7 Reasons Why Sharing Our Salary Make Us Uncomfortable

Have we contributed to pay disparity by being silent about our salaries?

Like most people watching the Golden Globes this past weekend, I was fan girling Debra Messing for calling out E! about the pay disparity that lead to the resignation of one of their popular hosts Catt Sadler.


To be perfectly honest, I was a couple of weeks behind on my entertainment news fix and didn’t even realize Catt had left.


She was one of the hosts I loved so I decided to do a bit more digging to figure out what Debra Messing was referring to. I landed on Catt’s website explaining what she found out and why she left.


I can’t say I was surprised but I was deeply saddened for her. 12 years given to a company and job you love just to be presented with a choice that never should be. Take what they give you and keep doing what you love or take a stand and lose said job.


I commend her bravery for not only taking a stand (which affects her earnings and in turn her family, regardless of how much money she already has) but speaking up and out about it.


E! Entertaiment’s lackluster and frankly eye-roll inducing response (Twitter had receipts to prove the explanation didn’t hold merit because the tapes don’t lie) only make matters worse. Although to be fair, I’m not sure how else they could handle it because let’s be honest, no corporate company is going to admit “hey we do pay our male employees more than their female counterparts at the same/comparable level doing the same/comparable job for whatever reason.”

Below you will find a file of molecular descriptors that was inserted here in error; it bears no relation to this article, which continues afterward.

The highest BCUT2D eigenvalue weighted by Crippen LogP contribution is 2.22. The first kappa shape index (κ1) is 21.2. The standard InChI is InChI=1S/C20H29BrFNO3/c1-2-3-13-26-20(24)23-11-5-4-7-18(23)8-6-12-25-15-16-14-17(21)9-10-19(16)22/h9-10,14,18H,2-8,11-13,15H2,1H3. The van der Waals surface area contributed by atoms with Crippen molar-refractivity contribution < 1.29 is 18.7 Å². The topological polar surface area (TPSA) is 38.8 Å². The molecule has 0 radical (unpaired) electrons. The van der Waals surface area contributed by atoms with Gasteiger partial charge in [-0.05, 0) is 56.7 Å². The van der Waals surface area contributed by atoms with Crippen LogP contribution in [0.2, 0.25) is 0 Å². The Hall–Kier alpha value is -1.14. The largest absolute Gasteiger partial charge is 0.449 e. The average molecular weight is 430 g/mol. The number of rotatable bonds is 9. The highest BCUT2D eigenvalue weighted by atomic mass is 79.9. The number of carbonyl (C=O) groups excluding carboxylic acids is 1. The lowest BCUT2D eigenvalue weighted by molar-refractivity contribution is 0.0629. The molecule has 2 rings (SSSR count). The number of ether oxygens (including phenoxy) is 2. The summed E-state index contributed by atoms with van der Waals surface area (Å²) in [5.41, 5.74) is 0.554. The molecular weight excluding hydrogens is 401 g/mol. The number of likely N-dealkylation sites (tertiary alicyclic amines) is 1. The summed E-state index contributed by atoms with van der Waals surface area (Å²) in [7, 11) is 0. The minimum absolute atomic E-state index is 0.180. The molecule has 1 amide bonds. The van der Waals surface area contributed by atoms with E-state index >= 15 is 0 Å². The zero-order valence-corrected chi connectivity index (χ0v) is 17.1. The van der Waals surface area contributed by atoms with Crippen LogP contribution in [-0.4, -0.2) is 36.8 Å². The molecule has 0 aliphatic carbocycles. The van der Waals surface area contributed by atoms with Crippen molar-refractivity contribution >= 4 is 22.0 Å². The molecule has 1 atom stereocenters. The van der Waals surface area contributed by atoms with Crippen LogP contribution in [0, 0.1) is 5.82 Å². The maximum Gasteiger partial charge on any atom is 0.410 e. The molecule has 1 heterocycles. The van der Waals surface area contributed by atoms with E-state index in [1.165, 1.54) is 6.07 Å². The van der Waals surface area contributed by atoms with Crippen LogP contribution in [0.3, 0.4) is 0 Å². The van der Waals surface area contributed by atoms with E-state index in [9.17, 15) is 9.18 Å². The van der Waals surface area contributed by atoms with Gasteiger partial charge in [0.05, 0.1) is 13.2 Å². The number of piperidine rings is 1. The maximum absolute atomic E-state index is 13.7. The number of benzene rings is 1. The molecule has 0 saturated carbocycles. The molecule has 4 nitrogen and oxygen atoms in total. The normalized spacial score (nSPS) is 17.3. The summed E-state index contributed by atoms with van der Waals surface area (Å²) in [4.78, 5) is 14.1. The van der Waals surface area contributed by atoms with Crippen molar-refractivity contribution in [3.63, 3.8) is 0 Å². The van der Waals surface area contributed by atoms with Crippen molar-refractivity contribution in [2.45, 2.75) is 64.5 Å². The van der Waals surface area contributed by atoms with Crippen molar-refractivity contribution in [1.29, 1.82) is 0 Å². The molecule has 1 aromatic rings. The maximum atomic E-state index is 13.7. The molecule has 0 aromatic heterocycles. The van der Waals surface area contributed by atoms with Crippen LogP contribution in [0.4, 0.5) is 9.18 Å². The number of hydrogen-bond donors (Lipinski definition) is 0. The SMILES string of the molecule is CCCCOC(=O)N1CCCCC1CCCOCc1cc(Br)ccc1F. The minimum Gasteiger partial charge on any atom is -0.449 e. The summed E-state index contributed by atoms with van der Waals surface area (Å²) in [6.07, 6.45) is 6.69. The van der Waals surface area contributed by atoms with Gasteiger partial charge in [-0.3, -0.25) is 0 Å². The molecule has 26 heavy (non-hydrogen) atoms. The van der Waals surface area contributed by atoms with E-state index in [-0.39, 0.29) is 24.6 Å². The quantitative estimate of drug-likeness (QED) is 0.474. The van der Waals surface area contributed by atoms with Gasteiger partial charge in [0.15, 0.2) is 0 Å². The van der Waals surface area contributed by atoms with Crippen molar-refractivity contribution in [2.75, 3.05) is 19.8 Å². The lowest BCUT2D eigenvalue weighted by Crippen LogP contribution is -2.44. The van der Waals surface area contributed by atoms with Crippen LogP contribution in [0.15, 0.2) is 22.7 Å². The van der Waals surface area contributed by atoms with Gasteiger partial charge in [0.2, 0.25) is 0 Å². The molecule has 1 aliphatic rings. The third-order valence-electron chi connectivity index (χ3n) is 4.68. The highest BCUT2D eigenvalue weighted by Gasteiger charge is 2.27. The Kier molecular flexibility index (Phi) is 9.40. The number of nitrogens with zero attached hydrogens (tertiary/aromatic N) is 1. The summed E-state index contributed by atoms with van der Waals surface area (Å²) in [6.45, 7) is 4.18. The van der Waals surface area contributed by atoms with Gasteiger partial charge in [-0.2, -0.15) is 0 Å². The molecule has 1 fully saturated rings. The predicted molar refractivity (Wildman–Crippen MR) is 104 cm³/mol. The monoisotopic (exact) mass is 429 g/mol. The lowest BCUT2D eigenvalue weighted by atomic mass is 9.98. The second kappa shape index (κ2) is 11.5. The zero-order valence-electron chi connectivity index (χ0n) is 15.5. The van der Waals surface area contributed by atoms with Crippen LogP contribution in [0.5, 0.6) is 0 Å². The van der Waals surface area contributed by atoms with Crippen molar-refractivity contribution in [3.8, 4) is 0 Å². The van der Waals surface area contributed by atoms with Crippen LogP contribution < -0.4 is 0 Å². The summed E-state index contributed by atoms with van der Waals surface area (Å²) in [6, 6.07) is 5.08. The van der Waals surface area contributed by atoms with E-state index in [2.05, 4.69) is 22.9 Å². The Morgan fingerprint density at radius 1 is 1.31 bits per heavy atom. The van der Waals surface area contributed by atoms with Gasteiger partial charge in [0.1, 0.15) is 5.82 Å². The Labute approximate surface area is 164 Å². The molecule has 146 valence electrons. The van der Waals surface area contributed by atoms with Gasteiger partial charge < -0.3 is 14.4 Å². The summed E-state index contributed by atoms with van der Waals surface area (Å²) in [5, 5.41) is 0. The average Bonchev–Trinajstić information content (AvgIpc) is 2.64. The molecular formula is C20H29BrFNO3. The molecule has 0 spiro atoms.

I’ve been out of corporate for 7 years this March so I haven’t really had to think about this in a while. But Catt’s story got me thinking about what I would do if I were in her position where I found out that my colleague who was doing the same job as I / was at the same level as I, and was making almost double my salary. To add insult to injury, when I tried to negotiate for same or close, I was denied.


I let the thought kind of drift away and then this morning I read about the HUGE pay disparity between Michelle Williams and Mark Wahlberg for reshoots for “All The Money In The World” (she made $1000 and he made $1.5million) and it hit me.


What would happen if we shared salary information? Or more appropriately, WHY do we not share salary information?


I started pondering all the reasons I don’t share that information and I identified 7 Reasons Why Sharing Our Salary Make Us Uncomfortable.


1. Feeling a general discomfort with talking about money. It presents itself when I have to negotiate with clients as well so clearly I have deep rooted issues regarding money that needs its own post.
2. Feeling of being braggadocios about my earning. Often what follows in my mind is “what does it matter?” I don’t want anyone to feel like I’m showing off.
3. Feeling shame for not earning enough. Those moments when I know I should / deserve more but my own fear and cowardice stood in the way of me asking/standing up for myself.
4. Feeling judged. My assumption that folks around me will say “Ooh she’s making X amount so she thinks she’s better” or “Ooh really? That’s it? I assumed she made more” or simply the introduction of comparison (see “Why Must We Always Compare?“)